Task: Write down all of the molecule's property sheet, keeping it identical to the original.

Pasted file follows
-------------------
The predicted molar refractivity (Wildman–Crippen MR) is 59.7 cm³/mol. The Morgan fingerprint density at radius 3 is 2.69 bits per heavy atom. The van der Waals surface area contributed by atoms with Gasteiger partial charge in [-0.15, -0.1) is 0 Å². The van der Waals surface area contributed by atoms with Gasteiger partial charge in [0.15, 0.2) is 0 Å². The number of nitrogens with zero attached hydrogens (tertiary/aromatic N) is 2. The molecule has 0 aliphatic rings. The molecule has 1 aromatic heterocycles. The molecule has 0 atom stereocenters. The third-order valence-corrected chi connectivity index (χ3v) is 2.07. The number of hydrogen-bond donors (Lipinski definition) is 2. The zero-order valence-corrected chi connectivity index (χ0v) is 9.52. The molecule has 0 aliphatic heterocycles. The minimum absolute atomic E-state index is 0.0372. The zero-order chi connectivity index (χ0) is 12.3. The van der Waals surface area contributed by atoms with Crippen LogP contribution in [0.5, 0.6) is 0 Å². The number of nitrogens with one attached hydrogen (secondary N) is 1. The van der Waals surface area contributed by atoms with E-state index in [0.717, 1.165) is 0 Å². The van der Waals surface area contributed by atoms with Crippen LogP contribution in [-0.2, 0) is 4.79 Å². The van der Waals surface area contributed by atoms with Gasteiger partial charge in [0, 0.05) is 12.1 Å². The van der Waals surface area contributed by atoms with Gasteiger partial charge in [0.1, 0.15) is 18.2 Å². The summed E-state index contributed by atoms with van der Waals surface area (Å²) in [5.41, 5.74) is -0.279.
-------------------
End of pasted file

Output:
The predicted molar refractivity (Wildman–Crippen MR) is 59.7 cm³/mol. The Morgan fingerprint density at radius 3 is 2.69 bits per heavy atom. The van der Waals surface area contributed by atoms with Gasteiger partial charge in [-0.15, -0.1) is 0 Å². The van der Waals surface area contributed by atoms with Gasteiger partial charge in [0.15, 0.2) is 0 Å². The number of nitrogens with zero attached hydrogens (tertiary/aromatic N) is 2. The molecule has 0 aliphatic rings. The molecule has 1 aromatic heterocycles. The molecule has 0 atom stereocenters. The third-order valence-corrected chi connectivity index (χ3v) is 2.07. The number of hydrogen-bond donors (Lipinski definition) is 2. The zero-order valence-corrected chi connectivity index (χ0v) is 9.52. The molecule has 0 aliphatic heterocycles. The minimum absolute atomic E-state index is 0.0372. The zero-order chi connectivity index (χ0) is 12.3. The van der Waals surface area contributed by atoms with Crippen LogP contribution in [0.5, 0.6) is 0 Å². The number of nitrogens with one attached hydrogen (secondary N) is 1. The van der Waals surface area contributed by atoms with E-state index in [0.717, 1.165) is 0 Å². The van der Waals surface area contributed by atoms with Crippen LogP contribution in [-0.2, 0) is 4.79 Å². The van der Waals surface area contributed by atoms with Gasteiger partial charge in [0, 0.05) is 12.1 Å². The van der Waals surface area contributed by atoms with Gasteiger partial charge in [0.1, 0.15) is 18.2 Å². The summed E-state index contributed by atoms with van der Waals surface area (Å²) in [5.41, 5.74) is -0.279.